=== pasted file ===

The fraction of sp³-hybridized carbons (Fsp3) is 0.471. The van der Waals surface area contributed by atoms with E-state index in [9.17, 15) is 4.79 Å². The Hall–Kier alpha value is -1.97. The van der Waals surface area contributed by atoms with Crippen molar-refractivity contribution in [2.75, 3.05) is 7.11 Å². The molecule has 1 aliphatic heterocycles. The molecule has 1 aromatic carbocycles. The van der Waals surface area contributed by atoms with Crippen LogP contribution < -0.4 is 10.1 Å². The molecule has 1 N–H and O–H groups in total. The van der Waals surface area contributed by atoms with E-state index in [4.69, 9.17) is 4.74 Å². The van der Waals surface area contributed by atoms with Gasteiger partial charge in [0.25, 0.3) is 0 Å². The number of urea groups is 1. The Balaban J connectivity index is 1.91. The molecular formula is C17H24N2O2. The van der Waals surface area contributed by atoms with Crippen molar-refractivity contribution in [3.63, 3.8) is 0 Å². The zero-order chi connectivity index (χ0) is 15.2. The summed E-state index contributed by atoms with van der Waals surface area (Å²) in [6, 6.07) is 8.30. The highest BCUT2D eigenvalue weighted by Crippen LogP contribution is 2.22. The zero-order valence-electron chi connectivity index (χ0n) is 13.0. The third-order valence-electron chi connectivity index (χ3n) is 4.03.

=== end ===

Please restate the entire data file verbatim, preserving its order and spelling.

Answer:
The fraction of sp³-hybridized carbons (Fsp3) is 0.471. The van der Waals surface area contributed by atoms with E-state index in [9.17, 15) is 4.79 Å². The Hall–Kier alpha value is -1.97. The van der Waals surface area contributed by atoms with Crippen molar-refractivity contribution in [2.75, 3.05) is 7.11 Å². The molecule has 1 aliphatic heterocycles. The molecule has 1 aromatic carbocycles. The van der Waals surface area contributed by atoms with Crippen LogP contribution < -0.4 is 10.1 Å². The molecule has 1 N–H and O–H groups in total. The van der Waals surface area contributed by atoms with E-state index in [4.69, 9.17) is 4.74 Å². The van der Waals surface area contributed by atoms with Gasteiger partial charge in [0.25, 0.3) is 0 Å². The number of urea groups is 1. The Balaban J connectivity index is 1.91. The molecular formula is C17H24N2O2. The van der Waals surface area contributed by atoms with Crippen molar-refractivity contribution in [3.63, 3.8) is 0 Å². The zero-order chi connectivity index (χ0) is 15.2. The summed E-state index contributed by atoms with van der Waals surface area (Å²) in [6, 6.07) is 8.30. The highest BCUT2D eigenvalue weighted by Crippen LogP contribution is 2.22. The zero-order valence-electron chi connectivity index (χ0n) is 13.0. The third-order valence-electron chi connectivity index (χ3n) is 4.03.